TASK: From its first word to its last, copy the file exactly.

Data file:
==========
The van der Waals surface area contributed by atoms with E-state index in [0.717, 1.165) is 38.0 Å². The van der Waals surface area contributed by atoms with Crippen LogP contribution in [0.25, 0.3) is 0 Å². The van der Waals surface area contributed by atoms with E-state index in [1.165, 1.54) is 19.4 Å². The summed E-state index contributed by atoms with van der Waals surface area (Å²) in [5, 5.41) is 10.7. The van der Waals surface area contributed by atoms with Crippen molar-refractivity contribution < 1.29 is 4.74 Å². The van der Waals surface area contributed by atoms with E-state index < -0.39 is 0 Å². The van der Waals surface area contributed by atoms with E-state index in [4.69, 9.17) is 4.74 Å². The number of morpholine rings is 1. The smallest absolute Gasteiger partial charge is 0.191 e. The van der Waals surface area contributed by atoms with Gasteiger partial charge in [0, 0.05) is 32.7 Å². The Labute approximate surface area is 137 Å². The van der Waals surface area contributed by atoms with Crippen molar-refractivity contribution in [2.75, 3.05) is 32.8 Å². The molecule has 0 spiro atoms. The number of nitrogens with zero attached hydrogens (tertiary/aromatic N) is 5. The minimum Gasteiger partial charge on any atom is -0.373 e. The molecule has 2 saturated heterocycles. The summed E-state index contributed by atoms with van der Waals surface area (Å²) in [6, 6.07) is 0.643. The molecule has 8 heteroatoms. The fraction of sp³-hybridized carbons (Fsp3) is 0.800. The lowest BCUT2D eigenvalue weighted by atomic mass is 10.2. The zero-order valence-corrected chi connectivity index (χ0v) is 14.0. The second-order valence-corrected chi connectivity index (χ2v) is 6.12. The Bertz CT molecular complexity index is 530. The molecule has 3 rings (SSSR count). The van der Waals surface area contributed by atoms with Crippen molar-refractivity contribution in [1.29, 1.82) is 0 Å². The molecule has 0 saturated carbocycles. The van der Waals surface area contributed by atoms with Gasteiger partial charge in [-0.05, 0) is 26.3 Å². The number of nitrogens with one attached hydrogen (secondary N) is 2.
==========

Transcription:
The van der Waals surface area contributed by atoms with E-state index in [0.717, 1.165) is 38.0 Å². The van der Waals surface area contributed by atoms with Crippen LogP contribution in [0.25, 0.3) is 0 Å². The van der Waals surface area contributed by atoms with E-state index in [1.165, 1.54) is 19.4 Å². The summed E-state index contributed by atoms with van der Waals surface area (Å²) in [5, 5.41) is 10.7. The van der Waals surface area contributed by atoms with Crippen molar-refractivity contribution < 1.29 is 4.74 Å². The van der Waals surface area contributed by atoms with E-state index < -0.39 is 0 Å². The van der Waals surface area contributed by atoms with E-state index in [4.69, 9.17) is 4.74 Å². The number of morpholine rings is 1. The smallest absolute Gasteiger partial charge is 0.191 e. The van der Waals surface area contributed by atoms with Gasteiger partial charge in [0, 0.05) is 32.7 Å². The Labute approximate surface area is 137 Å². The van der Waals surface area contributed by atoms with Crippen molar-refractivity contribution in [2.75, 3.05) is 32.8 Å². The molecule has 0 spiro atoms. The number of nitrogens with zero attached hydrogens (tertiary/aromatic N) is 5. The minimum Gasteiger partial charge on any atom is -0.373 e. The molecule has 2 saturated heterocycles. The summed E-state index contributed by atoms with van der Waals surface area (Å²) in [6, 6.07) is 0.643. The molecule has 8 heteroatoms. The fraction of sp³-hybridized carbons (Fsp3) is 0.800. The lowest BCUT2D eigenvalue weighted by atomic mass is 10.2. The zero-order valence-corrected chi connectivity index (χ0v) is 14.0. The second-order valence-corrected chi connectivity index (χ2v) is 6.12. The Bertz CT molecular complexity index is 530. The molecule has 3 rings (SSSR count). The van der Waals surface area contributed by atoms with Crippen molar-refractivity contribution in [1.29, 1.82) is 0 Å². The molecule has 0 saturated carbocycles. The van der Waals surface area contributed by atoms with Gasteiger partial charge in [-0.05, 0) is 26.3 Å². The number of nitrogens with one attached hydrogen (secondary N) is 2.